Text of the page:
First of all, I am shocked--shocked this book was published in 1940. Not only was it published by an American publisher, but it was read, well received, and even chose as a Book-of-the-Month Club selection (although some changes were made to the BotM edition to tone down some of the more objectionable material). Someone explain to me how this happened? This book is four times the controversy of The Grapes of Wrath and yet both were published in the same year.
Now the disclaimer: Most (if not all) books are filled with propaganda of some sort. Sometimes it’s sprinkled in there, other times it’s dipped in propaganda and it drips out into your lap as you flip through the pages. A reader of Native Son may wish to know beforehand that it is closer to the latter. Readers who have their minds made up about Communism and refuse to find any merit in anything that supports Communism will not like this book. If this is you, don’t read this book as you’ll only drag down the rating.
Overall, I really enjoyed Native Son. It reminded me considerably of Ellison’s Invisible Man in regards to style and tone. Considering that Ellison and Wright were not only contemporaries but also well acquainted makes this similarity not surprising at all. Wright did a fabulous job creating a story that garners conflicting emotions from his reader. Though some readers undoubtedly hate Bigger Thomas, and some root for him, most will be both appalled and sympathetic toward him. This is the result of Wright’s mastery of the subject and his handling of it. The points Wright makes about race relations through his characters are eloquent and spot on.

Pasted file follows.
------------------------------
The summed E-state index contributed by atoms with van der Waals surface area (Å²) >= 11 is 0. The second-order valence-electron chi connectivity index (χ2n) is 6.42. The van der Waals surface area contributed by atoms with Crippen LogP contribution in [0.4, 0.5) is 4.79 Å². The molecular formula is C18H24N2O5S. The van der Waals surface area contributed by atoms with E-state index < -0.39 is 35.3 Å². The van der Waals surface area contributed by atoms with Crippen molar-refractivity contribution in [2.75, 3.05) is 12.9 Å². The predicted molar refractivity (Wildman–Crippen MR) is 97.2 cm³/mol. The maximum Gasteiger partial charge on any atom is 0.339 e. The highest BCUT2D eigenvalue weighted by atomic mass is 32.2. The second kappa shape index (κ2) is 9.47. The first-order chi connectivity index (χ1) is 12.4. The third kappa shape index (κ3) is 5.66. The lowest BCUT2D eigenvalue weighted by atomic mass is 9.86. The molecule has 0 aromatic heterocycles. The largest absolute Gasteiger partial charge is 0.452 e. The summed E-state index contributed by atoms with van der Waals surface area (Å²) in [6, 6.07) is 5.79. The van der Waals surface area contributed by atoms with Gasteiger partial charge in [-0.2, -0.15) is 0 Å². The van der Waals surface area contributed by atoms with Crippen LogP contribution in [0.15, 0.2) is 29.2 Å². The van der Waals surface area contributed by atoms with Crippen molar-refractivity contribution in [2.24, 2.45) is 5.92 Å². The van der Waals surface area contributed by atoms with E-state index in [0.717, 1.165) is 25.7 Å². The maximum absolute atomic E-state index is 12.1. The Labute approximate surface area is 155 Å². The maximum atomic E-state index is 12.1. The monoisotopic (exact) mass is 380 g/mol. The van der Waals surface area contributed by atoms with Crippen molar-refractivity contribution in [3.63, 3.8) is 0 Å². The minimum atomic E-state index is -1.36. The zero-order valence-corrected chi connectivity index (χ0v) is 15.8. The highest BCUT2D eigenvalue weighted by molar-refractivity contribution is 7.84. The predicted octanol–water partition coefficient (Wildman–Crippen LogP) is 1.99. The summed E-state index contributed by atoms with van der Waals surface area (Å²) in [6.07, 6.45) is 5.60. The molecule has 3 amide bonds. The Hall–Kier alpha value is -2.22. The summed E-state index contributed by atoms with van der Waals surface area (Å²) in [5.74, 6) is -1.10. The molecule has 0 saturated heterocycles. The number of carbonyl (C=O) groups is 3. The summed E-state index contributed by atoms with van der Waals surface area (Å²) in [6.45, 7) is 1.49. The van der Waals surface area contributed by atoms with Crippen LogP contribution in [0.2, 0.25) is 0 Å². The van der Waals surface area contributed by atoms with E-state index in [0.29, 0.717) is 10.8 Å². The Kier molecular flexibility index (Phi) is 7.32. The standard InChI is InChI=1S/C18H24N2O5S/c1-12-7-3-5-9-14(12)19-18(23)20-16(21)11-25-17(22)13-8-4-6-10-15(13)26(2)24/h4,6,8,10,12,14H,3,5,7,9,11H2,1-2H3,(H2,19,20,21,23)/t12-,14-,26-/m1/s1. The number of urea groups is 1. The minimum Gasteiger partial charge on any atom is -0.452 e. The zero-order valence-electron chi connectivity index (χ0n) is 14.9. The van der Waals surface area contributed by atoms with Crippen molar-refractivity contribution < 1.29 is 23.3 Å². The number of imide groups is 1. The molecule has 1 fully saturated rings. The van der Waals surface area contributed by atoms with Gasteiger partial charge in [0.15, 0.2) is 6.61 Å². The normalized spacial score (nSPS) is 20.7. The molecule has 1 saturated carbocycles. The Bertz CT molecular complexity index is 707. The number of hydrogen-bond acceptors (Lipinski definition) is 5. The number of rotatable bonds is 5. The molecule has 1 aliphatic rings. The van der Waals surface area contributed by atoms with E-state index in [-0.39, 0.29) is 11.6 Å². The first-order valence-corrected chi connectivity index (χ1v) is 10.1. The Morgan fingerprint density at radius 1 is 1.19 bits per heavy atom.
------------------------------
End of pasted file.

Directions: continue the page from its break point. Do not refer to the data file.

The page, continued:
I only had two small complaints about the book. First of all, it could’ve dropped a third of the material and been okay. Throughout the book, Wright is fairly repetitive. Bigger’s thoughts often repeat themselves. The book’s later scenes drag. And the courtroom scenes, while integral to the books message, seem ridiculous to me. Were lawyers really allowed to go on for so long? Secondly, Wright seemed to need to explain things a little too much to the reader. Perhaps he believed the audience he was writing to wouldn’t get it—and perhaps they wouldn’t have—but the dumbing-down exasperates the reader who does “get it.”
Native Son is a unique take on race relations in the early half of the twentieth century. I recommend it for anyone with an interest in the subject.